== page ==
An obvious difference between the two companies of course is Netflix’ online streaming operation, which is proving to be better suited to TV series than movie content. As Tim Wu aptly notes in a recent article on Netflix in the New Republic, “Nearly all scripted shows become streaming shows, whether they are produced or aggregated by Netflix or Amazon, CBS or a (finally unbundled) HBO – or even on unexpected entrants such as Target, which recently launched a Netflix competitor.” Wu argues that the key to success for these “new networks” is their ability to “make the right original programming decisions and secure the best old shows.” These two objectives go hand-in-hand for HBO and Netflix – indeed, they are one and the same for HBO, which is precisely why it is not likely to “unbundle” its service anytime soon. And it also explains why the two stand alone atop the throng of new networks in the digital age. HBO and Netflix have staked out the high ground with their original series, and both have cultivated a reputation for “prestige programming” that is essential to their network identities and their popular and commercial success. HBO’s original series track record has been astonishing, at it remains to be seen whether Netflix can sustain the momentum created by House of Cards and Orange Is the New Black.
HBO did move into streaming in 2011 with HBO GO, although its library holdings are limited – and are dominated by its own original series – while the service is available through cable providers rather than online. Thus HBO GO seems designed primarily to accommodate series late-comers and binge viewers, two other qualities heavily associated with Netflix. But one could argue that HBO really started both trends back in December 2000, when it released the first season of The Sopranos as a DVD box set just weeks before the rollout of season two. The full-season DVD set was a phenomenal success, intensifying HBO’s commitment to original series and encouraging its programming executives to rethink their assumptions about both series scheduling and patterns of television viewing. Netflix, in turn, has taken binge-viewing practices to another level – and has pushed the term into the popular discourse – in its promotion of series like Breaking Bad and Mad Men, and in the strategic coordination of its full-season streaming releases with AMC’s rollout of new seasons.
The veritable partnership with AMC in the marketing and dual launch (on cable and the Internet) of its hit series has been crucial to Netflix’ climb in recent years. In fact its streaming of Breaking Bad may have been even more important to Netflix’ recent surge than its original series. This also points to a decided advantage that Netflix enjoys over HBO, in that it can acquire programming from literally scores of other networks. The tradeoff for HBO is that it owns its series and its increasingly estimable library, and thus along with AMC is one of Netflix’ most important upscale suppliers. Both HBO and Netflix are buyers of talent as well, in that both are paying top dollar for original programming – a new twist on the “deficit financing” strategies that fueled of the major networks in their heyday. And more than any other networks, HBO and Netflix are cultivating new talent while hastening the migration of established filmmaking talent from movies, particularly the fading indie-film sector, to TV series production.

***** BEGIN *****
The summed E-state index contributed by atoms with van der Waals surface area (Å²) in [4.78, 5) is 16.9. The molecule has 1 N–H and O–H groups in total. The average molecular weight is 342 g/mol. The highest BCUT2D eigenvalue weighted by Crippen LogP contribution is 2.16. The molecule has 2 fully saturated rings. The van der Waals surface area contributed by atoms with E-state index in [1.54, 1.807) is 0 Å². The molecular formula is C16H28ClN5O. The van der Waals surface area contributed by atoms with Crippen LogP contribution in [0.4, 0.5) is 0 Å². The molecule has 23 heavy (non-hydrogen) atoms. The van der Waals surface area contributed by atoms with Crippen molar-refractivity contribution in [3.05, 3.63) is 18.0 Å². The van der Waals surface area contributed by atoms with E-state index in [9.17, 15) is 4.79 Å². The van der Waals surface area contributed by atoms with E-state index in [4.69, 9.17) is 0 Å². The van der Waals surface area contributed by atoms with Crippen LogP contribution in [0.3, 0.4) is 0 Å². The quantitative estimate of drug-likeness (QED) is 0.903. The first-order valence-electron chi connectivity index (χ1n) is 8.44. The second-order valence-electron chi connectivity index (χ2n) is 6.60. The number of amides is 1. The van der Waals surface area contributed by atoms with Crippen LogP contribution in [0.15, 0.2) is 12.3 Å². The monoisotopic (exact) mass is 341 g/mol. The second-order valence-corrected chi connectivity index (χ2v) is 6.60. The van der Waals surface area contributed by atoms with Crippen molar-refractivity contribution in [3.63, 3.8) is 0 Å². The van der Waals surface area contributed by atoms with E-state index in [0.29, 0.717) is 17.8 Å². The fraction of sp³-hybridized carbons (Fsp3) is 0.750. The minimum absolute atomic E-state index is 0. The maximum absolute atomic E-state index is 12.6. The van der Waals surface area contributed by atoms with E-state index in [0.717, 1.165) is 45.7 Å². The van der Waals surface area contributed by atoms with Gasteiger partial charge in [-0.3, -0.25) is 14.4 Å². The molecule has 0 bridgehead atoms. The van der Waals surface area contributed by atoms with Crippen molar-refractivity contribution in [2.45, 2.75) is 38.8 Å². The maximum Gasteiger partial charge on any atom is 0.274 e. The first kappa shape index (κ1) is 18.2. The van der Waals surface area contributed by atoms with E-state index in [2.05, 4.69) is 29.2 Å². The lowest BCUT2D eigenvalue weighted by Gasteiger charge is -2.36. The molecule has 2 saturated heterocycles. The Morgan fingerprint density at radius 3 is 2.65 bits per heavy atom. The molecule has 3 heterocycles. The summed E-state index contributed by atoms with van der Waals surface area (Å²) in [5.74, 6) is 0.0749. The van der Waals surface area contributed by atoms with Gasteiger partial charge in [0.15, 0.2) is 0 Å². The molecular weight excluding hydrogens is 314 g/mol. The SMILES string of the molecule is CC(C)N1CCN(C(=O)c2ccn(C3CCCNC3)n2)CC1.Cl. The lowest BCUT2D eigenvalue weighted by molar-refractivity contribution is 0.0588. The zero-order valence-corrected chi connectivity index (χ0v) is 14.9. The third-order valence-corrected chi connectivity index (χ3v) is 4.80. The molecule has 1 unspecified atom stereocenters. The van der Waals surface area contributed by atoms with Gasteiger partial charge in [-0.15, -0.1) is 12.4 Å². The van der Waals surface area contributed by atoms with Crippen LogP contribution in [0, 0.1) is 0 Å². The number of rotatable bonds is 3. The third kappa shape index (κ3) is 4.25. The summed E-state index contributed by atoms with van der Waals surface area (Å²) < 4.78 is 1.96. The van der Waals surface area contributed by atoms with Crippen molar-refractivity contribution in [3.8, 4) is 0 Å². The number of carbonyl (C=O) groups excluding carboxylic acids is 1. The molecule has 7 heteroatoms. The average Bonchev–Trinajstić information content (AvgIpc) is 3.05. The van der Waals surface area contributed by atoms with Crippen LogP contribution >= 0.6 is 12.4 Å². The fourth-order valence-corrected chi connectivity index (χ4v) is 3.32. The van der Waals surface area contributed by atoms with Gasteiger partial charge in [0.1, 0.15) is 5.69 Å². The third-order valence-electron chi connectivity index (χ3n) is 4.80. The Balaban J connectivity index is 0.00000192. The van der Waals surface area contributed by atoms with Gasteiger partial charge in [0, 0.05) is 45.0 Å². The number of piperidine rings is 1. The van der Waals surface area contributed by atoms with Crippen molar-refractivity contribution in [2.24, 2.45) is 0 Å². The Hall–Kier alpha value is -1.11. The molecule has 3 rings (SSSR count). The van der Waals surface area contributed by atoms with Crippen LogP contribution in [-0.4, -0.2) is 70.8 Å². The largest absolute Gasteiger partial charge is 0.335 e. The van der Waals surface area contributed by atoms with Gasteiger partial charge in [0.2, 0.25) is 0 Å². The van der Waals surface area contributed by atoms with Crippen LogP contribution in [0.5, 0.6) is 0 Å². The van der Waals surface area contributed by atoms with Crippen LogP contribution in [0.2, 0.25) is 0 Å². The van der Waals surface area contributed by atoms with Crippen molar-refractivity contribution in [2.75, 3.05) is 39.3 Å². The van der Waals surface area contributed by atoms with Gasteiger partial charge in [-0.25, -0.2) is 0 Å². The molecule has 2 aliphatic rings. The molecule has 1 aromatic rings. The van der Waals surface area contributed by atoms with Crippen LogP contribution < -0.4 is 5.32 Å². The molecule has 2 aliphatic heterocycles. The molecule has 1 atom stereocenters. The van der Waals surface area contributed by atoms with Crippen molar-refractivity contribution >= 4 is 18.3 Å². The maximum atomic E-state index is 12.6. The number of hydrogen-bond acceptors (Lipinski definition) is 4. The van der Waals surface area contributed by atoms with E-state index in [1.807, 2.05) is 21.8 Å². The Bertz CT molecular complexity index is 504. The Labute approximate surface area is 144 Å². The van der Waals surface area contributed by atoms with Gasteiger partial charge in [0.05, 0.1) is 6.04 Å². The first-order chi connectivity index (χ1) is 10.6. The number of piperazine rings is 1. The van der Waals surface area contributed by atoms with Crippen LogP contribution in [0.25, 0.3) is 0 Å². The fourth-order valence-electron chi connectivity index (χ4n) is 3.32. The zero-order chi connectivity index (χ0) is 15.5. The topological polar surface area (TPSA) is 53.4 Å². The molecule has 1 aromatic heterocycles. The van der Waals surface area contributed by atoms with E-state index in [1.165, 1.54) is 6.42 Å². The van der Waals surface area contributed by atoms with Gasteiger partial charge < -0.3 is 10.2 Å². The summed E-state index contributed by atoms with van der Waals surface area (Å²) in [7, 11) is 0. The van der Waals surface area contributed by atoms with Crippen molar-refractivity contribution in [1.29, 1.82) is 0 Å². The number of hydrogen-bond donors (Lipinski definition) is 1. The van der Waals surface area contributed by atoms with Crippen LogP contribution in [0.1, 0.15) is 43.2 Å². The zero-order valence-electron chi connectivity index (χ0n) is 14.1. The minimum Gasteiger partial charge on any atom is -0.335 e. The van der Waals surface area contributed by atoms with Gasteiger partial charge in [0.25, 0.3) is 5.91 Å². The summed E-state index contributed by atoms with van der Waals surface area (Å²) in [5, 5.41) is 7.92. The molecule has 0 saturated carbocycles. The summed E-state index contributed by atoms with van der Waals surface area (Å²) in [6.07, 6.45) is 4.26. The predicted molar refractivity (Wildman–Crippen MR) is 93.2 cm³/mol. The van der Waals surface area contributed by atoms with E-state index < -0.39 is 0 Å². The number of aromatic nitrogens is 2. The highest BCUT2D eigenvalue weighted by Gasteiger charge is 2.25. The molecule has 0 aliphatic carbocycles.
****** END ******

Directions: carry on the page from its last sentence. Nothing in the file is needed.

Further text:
Filmmakers are migrating to television for the same reasons audiences are: better product and more of it. Hollywood’s ever-intensifying commitment to mindless blockbusters and global movie franchises is steadily disenfranchising both discriminating filmmakers and discriminating viewers, who are finding one another on HBO and Netflix. And both constituencies are hooking up on their own terms – top talent freed from the constraints of high-stakes motion picture (and major network) production, and viewers freed from the constraints of regular programming and commercial interruptions.
This latter point is perhaps the single most disruptive innovation of both HBO and Netflix, and one that may well signal a fundamentally new direction for the medium of commercial television. Each has developed a business model that blatantly rejects the principle of ad-supported programming – along with the obvious assumption that television is first and foremost and by its very nature an advertising medium. The irony here is that Netflix as an online service has developed a more efficient means of measuring its clientele than any other television ratings outfit, and that its routine collection and assessment of “big data” is something that the traditional networks (and ratings services) would pay dearly for. So far Netflix has eschewed the ad-driven paradigm, and thus perhaps comes closer than any other network to giving viewers what they have always been promised but have never been given: what they actually want to watch.
Please feel free to comment.
- “Thinking outside the set-top box,” The Economist, December 14, 2013, p. 69. [↩]